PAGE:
The Security Industry Association is keeping an eye on this issue, and you should too. Jake Parker of SIA told me the “FAA is in the process of finalizing regulations that [drone] operators must follow and chances are this will evolve in the future.” He also noted that there are “significantly different requirements for law enforcement use versus private/commercial security.” He added that this topic will be discussed at SIA’s June 17 Government Summit.

I’m looking forward to the security robotics educational sessions at PSA-TEC, and I’m also looking forward to seeing the robots and drones in Colorado. Bozeman says they’ll be there.

CSAA announces 2016 annual meeting keynote

Wednesday, April 27, 2016

Earlier this week CSAA announced the keynote speaker for this year’s CSAA Annual Meeting, held in Marco Island, Fla., from Oct. 22-27: Tasha Eurich, organizational psychologist and author of New York Times bestseller Bankable Leadership.

“We are pleased to feature a next-generation speaker at the Annual Meeting,” CSAA president Pamela J. Petrow said in a prepared statement. “CSAA members are always looking toward the future, and Dr. Eurich is sure to provide them with new strategies to stay ahead of today’s leadership challenges.”

Eurich is principal of The Eurich Group, an executive development firm that helps companies improve the effectiveness of their leaders and teams. She has a Ph.D in Industrial-Organizational Psychology from Colorado State University and serves on the adjunct faculty of the Center for Creative Leadership.

“By pairing her scientific grounding in human behavior with a pragmatic approach to business challenges, she has helped thousands of leaders over the last 15 years,” CSAA said in its announcement.

When I’ve spoken to executive director Jay Hauhn in the past, he’s said that CSAA is retooling the structure and format of its annual meeting.

This certainly seemed to have an impact, as last year’s annual meeting was one of the best attended in the organization’s history. “2015 saw the largest attendance CSAA has had in recent years, and we are confident our reimaging of the meeting will top last year’s record when we convene this fall in Marco Island,” Petrow said in the announcement.

“CSAA is entering the second phase of the reimaging of its Annual Meeting,” Petrow said. “In 2015 a new emphasis was placed on educational programming, and the general sessions were a hit with attendees. CSAA intends to bolster that emphasis on fresh, meaningful education in 2016.”

Telguard frees dealers from 2G obstacles

Wednesday, April 20, 2016

Telguard recently announced its new Freedom program: providing dealers with funding and equipment for 2G conversions for a $9.95 monthly fee per 2G account. Shawn Welsh, Telguard’s SVP of product line management and marketing, told me that the program helps the dealers who haven’t yet figured out how to deal with the sunset.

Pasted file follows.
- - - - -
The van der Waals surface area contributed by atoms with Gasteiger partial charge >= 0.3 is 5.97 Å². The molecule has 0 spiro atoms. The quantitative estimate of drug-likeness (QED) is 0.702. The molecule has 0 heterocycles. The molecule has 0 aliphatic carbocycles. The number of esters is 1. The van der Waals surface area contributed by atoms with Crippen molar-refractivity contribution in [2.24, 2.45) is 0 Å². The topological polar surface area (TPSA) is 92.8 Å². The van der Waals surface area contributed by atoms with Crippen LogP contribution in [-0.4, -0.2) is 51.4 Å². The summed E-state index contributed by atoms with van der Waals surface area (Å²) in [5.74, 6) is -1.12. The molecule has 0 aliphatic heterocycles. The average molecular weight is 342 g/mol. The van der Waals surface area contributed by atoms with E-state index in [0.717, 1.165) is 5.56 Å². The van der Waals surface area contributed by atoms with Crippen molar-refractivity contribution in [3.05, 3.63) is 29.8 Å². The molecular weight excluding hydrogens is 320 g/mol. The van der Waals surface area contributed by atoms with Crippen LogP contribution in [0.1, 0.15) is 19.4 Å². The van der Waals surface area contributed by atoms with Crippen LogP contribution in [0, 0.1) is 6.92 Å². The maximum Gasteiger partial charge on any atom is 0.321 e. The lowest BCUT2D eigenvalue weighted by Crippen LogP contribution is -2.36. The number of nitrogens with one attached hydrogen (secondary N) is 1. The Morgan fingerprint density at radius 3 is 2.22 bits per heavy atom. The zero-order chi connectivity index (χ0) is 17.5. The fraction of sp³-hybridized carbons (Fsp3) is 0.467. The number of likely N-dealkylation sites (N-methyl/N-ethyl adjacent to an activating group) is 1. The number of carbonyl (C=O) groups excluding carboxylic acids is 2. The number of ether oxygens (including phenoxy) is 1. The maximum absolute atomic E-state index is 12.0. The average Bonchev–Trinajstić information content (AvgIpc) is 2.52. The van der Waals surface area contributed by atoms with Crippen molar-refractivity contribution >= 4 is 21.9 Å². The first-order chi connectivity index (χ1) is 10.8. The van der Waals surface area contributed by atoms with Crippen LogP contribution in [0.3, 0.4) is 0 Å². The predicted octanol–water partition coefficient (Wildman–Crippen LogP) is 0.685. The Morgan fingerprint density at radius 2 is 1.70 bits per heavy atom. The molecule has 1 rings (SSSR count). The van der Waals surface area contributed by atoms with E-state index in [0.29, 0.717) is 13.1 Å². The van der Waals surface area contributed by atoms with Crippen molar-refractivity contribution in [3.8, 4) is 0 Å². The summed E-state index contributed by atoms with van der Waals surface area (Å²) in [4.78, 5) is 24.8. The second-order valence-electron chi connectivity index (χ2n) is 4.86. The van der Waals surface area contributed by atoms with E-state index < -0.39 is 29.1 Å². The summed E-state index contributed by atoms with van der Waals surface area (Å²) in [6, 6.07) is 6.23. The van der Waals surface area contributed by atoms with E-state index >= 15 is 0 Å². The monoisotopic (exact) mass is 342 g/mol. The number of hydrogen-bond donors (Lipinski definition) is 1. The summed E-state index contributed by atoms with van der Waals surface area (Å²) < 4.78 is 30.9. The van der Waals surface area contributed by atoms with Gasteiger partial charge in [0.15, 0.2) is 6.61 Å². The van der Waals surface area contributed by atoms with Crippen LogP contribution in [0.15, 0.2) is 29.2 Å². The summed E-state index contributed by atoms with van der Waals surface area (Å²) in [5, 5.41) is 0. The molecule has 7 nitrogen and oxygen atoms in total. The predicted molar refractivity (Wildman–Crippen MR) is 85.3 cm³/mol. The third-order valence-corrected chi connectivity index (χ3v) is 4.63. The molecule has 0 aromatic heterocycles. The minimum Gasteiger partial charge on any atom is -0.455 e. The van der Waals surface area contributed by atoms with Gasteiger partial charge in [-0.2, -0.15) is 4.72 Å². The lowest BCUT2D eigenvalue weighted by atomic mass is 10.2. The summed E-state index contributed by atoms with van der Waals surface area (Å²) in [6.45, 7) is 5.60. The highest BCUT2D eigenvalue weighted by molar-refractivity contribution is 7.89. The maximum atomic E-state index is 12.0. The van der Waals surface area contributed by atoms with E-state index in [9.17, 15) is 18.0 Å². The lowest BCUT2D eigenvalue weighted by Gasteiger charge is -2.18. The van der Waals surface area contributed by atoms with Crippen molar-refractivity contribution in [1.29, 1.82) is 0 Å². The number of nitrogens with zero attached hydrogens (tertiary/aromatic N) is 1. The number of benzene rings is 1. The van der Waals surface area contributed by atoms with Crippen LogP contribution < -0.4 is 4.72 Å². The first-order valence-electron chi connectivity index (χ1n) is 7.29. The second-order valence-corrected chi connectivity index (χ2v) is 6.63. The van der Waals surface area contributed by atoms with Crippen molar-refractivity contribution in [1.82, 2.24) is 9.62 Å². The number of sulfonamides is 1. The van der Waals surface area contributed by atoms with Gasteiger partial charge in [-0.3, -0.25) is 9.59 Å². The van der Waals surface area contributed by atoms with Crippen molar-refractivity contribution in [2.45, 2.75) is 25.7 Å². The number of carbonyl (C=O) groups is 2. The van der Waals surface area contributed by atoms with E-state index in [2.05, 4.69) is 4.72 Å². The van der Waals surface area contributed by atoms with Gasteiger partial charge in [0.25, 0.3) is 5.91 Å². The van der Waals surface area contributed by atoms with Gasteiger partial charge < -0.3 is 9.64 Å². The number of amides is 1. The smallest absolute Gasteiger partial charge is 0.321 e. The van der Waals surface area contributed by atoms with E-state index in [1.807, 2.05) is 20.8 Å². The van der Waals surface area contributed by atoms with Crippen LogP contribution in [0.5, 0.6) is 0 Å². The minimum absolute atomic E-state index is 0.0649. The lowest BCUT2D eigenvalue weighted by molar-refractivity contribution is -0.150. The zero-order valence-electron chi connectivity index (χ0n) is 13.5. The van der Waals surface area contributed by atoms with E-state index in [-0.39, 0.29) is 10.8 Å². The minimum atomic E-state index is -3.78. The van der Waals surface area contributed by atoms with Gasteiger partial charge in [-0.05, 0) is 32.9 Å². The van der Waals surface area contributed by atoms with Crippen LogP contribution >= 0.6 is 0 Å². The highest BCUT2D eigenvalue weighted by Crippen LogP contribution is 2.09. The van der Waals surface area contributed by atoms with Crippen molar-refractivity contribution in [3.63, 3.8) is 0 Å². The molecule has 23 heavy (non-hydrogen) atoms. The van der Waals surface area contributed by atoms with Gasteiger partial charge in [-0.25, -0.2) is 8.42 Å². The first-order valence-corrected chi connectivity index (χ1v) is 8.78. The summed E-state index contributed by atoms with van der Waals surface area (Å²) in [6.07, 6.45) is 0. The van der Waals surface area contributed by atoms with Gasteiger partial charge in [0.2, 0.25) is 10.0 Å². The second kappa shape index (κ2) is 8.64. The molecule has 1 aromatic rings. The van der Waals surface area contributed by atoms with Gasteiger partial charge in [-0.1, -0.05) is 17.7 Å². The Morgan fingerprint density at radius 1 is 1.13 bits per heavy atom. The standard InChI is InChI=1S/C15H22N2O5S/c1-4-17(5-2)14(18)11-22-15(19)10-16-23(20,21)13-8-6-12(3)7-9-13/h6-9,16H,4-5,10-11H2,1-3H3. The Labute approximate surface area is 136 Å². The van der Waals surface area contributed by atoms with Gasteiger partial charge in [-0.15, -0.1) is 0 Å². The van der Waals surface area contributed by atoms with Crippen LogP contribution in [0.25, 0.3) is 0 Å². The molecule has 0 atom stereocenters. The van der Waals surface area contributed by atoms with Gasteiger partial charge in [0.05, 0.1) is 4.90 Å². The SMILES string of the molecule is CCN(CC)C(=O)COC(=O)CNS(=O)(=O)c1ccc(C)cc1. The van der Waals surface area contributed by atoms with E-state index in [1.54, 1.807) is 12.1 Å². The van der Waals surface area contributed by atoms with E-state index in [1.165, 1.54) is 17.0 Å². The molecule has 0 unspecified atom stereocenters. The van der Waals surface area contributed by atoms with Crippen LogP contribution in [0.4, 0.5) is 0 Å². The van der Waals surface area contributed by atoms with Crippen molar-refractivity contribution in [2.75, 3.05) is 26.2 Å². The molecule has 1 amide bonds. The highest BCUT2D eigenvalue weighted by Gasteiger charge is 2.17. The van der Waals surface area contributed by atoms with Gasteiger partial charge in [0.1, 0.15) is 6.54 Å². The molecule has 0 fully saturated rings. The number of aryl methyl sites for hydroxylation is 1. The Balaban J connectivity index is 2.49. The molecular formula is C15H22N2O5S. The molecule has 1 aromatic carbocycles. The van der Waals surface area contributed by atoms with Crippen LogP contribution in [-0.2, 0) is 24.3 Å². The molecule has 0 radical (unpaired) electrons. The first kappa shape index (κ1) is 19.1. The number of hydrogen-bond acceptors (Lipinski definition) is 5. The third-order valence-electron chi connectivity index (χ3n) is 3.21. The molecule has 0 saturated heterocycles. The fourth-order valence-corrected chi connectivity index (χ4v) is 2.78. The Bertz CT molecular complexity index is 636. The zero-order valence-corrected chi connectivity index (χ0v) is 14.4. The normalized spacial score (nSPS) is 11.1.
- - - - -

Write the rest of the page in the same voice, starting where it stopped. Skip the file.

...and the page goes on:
The sunset is an old topic, and Welsh said dealers have probably gotten a little fatigued hearing about it. He said that Telguard looked to why some dealers hadn’t started.

“What it came down to—what we heard a lot of times—was [that] some of the smaller independent dealers just simply didn’t have access to the cash that they were going to need to go and try to swap everything out,” he said.

Barriers specifically include the cost of the hardware, sending out a truck for installation, and the concern of whether the customer would disconnect their service after hearing about the needed upgrade. “When the security dealer installs the unit, we will actually … pay them [$50] for the installation of the unit,” he said. 

“We also include the ability to integrate our home automation platform, HomeControl Flex, as well as Arlo cameras from Netgear, all for that same price,” he said. “Now the dealer can go in and he can try to upsell the customer to new features.”

The program is open to all dealers, Welsh said. Telguard announced the program at ISC West.

ESX 2016: Keynotes look to question the status quo

Wednesday, April 20, 2016

Keynote speakers for ESX 2016, June 8-10 at the Fort Worth Convention Center in Fort Worth, Texas, were announced and include author Nicholas Webb, Provident Security founder and CEO Michael Jagger, and ITR Economics president Dr. Alan Beaulieu. Security Systems News editors caught up with each keynote speaker to get a glimpse of what to expect at the show this year.

At the Opening Keynote Luncheon, world-renowned business futurist and innovation thought leader Nicholas Webb, author of Innovation Playbook and The Digital Innovation Playbook, will provide his perspective on what he said is “a very pivotal time in the security industry.”